Over the festive season, I walked down to the rocks near Kalk Bay to show my daughter and son an old fish trap along the coastline. They were amazed. They asked me how old the fish trap, made in the rocks on the water’s edge, was. I really can’t give a precise answer because to my knowledge there is no history of these fish traps around the South African coast. Some romantic historians would put these fish traps in ancient times but this one in particular looked as though it had been made about more than 100 years ago.
Basically the idea was to build a wall in the among the rocks that would allow the high tide to flow over into the rock pool and when the tide subsided fish would be trapped inside the rock pool. Even though I occasionally went down to this fish trap to look if any fish had been caught in my younger days growing up at Kalk Bay, I never once saw a fish in this trap. Perhaps many decades ago fish had been more abundant in False Bay and had been caught in these traps. Who knows? One isn’t even sure if the fish traps really worked even in those days.
This old fish trap reminds me of how start-ups and small businesses can devise ways to “trap” customers. These days most of the traps for small retail stores are set by the large shopping centres which have as their “bait” the magnet stores such as the large discount supermarket chains and appliance retailers. If the traffic flow into a large shopping centre is strong, then the small retailer rides with the tide of shopping patterns and scores. But as you well know, the price for occupying space in these shopping malls is exorbitant. I don’t want to go into the square metre costs I have come across and the sad tales from the retailers who have had to evacuate the shopping centres in this economy. All I’d like to say is that the smaller retailer crushed by these shocking costs have looked for alternatives.
On the day before Christmas, there was a front page photograph, taking up half of the front page, that showed paddle board riders dressed in Father Christmas outfits. On the surface, this photograph looks like a spontaneous and happy occasion to add to the merriment and spirit of Christmas. But on closer inspection one of the riders was the main distributor for these paddle boards in South Africa. Relationships with the staff of this local newspaper enabled this publicity shot to be taken and focus these paddle boards in the spotlight. So what appeared to be merely a fun photograph was actually a commercial for the paddle boards.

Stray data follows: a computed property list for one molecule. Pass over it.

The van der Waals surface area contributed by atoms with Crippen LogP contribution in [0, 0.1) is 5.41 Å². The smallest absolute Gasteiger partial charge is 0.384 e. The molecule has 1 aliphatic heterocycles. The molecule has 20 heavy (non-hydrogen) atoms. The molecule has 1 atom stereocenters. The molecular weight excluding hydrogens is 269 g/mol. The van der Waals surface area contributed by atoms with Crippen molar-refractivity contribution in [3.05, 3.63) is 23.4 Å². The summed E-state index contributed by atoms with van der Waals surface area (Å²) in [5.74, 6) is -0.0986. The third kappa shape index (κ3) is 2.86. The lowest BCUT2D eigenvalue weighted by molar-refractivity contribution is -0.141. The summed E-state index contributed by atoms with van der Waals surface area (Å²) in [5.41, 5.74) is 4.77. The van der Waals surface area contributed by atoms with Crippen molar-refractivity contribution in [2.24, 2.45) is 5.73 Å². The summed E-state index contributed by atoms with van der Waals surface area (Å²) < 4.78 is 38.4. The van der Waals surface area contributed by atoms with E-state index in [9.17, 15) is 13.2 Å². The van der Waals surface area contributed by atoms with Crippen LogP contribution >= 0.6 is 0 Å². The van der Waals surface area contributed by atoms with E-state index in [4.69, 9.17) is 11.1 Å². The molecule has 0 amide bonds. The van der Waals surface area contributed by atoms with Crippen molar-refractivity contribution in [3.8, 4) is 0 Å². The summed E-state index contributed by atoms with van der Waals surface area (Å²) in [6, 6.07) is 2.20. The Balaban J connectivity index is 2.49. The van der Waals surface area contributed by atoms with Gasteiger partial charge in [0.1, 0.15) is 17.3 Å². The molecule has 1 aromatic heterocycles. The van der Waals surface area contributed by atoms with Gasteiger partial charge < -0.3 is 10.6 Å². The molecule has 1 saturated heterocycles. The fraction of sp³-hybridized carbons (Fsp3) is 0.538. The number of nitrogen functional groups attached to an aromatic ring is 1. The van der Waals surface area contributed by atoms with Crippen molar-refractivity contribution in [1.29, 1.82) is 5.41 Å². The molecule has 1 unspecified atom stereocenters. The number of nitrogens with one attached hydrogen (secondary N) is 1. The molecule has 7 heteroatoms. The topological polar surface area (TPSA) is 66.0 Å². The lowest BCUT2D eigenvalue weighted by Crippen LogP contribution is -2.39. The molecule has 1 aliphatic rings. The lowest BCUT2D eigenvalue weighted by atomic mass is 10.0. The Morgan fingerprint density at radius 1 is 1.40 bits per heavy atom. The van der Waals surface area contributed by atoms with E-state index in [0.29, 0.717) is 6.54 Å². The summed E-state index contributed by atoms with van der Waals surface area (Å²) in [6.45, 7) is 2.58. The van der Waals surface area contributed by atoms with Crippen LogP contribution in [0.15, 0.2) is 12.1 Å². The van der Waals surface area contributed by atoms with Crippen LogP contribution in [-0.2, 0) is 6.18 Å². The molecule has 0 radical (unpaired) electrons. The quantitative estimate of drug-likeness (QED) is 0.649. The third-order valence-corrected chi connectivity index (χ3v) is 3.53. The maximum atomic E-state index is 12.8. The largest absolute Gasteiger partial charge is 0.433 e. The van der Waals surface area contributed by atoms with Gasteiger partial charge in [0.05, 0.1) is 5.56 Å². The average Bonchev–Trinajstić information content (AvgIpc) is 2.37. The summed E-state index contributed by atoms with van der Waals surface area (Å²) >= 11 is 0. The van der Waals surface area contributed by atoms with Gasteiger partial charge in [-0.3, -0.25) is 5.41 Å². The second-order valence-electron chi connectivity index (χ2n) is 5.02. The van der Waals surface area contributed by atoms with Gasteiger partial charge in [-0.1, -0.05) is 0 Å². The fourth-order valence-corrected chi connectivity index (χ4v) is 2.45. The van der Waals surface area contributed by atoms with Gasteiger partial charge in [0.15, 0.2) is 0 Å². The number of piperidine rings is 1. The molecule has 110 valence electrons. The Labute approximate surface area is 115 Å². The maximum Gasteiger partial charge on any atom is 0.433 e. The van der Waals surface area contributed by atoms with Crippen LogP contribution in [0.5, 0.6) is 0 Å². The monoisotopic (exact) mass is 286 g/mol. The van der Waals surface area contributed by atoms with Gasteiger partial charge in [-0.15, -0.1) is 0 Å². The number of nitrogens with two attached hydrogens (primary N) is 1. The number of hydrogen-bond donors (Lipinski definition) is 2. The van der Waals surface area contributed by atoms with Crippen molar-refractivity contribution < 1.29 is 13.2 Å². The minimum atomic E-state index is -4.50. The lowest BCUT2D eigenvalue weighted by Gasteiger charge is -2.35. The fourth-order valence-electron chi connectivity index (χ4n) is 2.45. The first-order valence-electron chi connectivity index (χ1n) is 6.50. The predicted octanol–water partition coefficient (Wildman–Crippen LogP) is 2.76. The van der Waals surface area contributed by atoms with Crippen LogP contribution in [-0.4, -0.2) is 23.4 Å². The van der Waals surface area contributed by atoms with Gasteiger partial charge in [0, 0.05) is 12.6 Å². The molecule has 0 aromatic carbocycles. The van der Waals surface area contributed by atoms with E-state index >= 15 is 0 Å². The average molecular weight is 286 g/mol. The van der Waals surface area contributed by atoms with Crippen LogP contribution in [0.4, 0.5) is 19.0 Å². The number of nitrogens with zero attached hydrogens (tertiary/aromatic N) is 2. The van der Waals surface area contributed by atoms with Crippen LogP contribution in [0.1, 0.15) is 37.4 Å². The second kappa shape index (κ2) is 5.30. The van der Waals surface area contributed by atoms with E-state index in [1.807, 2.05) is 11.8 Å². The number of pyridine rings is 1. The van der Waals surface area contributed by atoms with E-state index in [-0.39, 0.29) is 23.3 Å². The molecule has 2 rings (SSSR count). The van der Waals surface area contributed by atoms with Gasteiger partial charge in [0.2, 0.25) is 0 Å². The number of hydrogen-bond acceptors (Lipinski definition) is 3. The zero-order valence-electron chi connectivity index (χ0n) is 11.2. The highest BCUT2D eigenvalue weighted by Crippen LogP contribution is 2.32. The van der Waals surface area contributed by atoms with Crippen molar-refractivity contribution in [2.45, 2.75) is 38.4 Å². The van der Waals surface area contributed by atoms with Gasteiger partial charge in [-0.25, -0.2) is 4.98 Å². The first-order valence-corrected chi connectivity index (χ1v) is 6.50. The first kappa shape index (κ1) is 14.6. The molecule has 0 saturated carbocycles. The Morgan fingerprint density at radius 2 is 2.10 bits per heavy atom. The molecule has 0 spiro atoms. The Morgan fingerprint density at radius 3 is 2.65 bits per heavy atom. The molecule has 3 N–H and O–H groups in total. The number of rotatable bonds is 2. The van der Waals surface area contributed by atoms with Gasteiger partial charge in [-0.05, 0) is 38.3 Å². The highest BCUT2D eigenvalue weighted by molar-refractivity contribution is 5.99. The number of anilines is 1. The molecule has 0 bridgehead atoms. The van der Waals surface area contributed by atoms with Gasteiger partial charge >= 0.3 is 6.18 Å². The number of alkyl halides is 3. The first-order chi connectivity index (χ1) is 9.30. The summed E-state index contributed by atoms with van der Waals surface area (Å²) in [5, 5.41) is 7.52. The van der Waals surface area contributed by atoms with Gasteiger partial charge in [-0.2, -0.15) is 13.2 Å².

Not every small business owner is fortunate enough to personally know the staff on a local newspaper but can try gain publicity through a press release and a well chosen photograph. The thing is you would need to have a pretty good news sense to come up with a concept that would attract the editorial staff of your local newspaper. If you don’t, whatever you send to the news desk will merely come across as advertising. Yes, you can do it for yourself but if you don’t know what you doing you will probably get a bad reputation.
Another good way to promote your business, if it applies to your type of business, is Facebook. One entrepreneur I spoke to recently in the maritime industry says that most of his leads now come from Facebook. Even the Facebook profile for this business needs to be professionally projected and managed. Just slapping up something on your Facebook pages won’t really make the cut these days.
If you are looking for ways to promote your new product or service, you should put your name on the waiting list for my upcoming book “Breakthrough Ideas”. The promotional sections of my book have been written with more than 30 years experience in the publicity game by a consummate professional who has personally gained publicity for start-ups, small businesses, medium-size businesses, large conglomerate food manufacturers, the financial services industry as well as industrial companies. Put your name down on the waiting list if you need a better promotional approach than what you presently have.